Wednesday, June 28, 2023

He was restored, and saw every man clearly (John 9)

John chapter nine is actually a rather humorous story about Jesus healing a blind man, and the fallout from this act. You really need to understand cultural context here, and remember that the Pharisees hate Jesus and are looking for excuses to attack him and anyone who follows him.

So Jesus and his disciples see this blind man, and since they find out he's been blind since birth, the disciples want to know who's sin caused the blindness, the man's, or his parents? While Jesus doesn't disabuse them of the general notion that sickness is caused by sin, he clarifies that it's not the case here, but rather the man was blind for the purpose of allowing Jesus to do a miracle. Jesus heals the man by putting clay on his eyes made from spit and dust, and has him wash in the pool of Siloam.

Now that the man can see, everyone seems to be freaking out. People who know the previously blind man think it can't be him. They all are amazed, of course. The man tells the story, and while he knows that Jesus healed him, he doesn't know anything about Jesus, including of course what he looks like. Anyway, they take him to the Sanhedrin, and it turns out that this is once again a miracle performed on the sabbath. So a lot of the Pharisees, rather than being amazed by the miracle, are saying Jesus is a bad person for not keeping the sabbath! Some of them are saying, but how could a bad person heal blindness? So the Pharisees decide this must be a hoax, and they call the man's parents. Now you have to understand that the Sanhedrin had the power to kick people out of society, essentially, and everyone knows by now how they feel about Jesus, so when the parents arrive, they want no part of this. They stick to the bare facts and verify that he was born blind, but beyond that, they're saying, he's an adult, ask him! So the Pharisees turn back to the man and demand he denounce Jesus as a sinner. The man says he doesn't know anything about Jesus but that he performed a miracle. The Pharisees ask for more details, and the man says, why are you asking so many questions? Do you want to be Jesus's disciples? They get angry and go, non you're his disciple, we're disciples of Moses! We know God spoke to Moses, but we don't know about this Jesus guy! The man says, that's amazing; you don't know anything about him, but he cured my blindness! Nobody in the history of the world has ever done that! How could someone do that if they weren't from God? They have nothing left to say, so they kick him out (not just temporarily out of the Temple, but essentially out of Jewish society!).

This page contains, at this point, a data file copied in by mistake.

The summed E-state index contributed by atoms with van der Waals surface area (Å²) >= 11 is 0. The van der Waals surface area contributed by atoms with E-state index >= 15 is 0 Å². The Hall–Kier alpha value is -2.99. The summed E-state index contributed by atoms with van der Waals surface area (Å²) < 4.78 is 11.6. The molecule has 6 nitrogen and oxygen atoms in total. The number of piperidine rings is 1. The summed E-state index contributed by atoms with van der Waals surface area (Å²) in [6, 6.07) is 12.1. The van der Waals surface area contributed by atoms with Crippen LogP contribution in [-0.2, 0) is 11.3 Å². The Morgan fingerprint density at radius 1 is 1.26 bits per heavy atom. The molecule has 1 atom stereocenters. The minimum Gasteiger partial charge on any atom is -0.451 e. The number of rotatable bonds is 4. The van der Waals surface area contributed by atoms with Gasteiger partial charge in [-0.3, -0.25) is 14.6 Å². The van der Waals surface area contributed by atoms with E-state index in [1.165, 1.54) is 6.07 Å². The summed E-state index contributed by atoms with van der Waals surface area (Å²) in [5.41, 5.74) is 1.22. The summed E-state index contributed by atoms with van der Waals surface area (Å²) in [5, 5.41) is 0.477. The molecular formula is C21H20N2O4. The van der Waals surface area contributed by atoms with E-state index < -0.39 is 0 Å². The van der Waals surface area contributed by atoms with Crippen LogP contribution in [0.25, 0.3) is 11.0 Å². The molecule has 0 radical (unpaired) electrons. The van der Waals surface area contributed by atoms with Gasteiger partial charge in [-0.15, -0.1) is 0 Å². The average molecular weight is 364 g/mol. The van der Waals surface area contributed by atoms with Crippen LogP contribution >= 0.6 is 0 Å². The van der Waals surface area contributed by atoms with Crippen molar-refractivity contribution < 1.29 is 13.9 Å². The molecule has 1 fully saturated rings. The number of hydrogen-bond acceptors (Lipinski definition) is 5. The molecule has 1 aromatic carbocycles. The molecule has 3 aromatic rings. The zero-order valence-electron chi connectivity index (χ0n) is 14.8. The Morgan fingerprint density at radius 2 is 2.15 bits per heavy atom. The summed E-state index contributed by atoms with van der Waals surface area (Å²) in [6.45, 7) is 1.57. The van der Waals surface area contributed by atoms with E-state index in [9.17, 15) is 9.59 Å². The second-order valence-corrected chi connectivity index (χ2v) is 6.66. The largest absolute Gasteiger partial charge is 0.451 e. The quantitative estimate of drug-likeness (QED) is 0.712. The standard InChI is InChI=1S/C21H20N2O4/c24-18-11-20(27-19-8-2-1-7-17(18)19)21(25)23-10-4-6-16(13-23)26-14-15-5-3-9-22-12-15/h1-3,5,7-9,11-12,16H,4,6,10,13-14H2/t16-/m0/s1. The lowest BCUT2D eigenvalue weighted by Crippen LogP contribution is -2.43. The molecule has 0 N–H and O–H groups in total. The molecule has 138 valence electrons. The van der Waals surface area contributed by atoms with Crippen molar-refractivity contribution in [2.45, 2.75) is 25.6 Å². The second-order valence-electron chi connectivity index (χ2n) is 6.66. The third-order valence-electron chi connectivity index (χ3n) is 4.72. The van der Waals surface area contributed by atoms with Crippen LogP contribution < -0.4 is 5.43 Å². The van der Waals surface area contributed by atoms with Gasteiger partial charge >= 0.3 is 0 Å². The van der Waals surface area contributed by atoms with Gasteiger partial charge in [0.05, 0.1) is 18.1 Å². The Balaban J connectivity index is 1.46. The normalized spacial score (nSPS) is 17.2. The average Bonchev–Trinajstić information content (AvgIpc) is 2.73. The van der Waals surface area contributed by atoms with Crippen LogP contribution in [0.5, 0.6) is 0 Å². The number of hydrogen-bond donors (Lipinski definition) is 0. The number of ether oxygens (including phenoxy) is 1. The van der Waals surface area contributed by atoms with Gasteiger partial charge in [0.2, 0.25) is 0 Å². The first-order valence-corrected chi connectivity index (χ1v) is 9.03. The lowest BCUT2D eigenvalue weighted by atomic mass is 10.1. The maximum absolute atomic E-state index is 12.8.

So Jesus finds this guy, and tells him that he's the son of God, and the man believes and worships him. This is another important thing about Jesus for those who believe he's just a good person and not God: he accepts people worshipping him. There are a few instances in the Bible in which a person meets an angel, and starts to worship him; in every instance, the angel stops them and tells them they should only worship God. Jesus receiving worship is either appropriate because he's God, or it's actually a form of blasphemy. Anyway, Jesus says this cryptic thing about making people blind, although that's a miracle that we never see in the Bible; I believe it's because Jesus is talking about a sort of spiritual blindness. He's really saying that the spiritual leaders of the day are just going to be blind to the truth about Jesus.

Who makes people blind? There is no contradiction here because none of these verses are blanket statements. Some people are made blind by God, some are made blind by "fouls spirits", some are made blind by angels, and some are made blind by just natural processes. How did Jesus cure the blind man? There's no contradiction here. While there are similarities between these two passages, these are clearly two different blind men. The question of whether Jesus came to judge was answered in John chapter five.

No comments: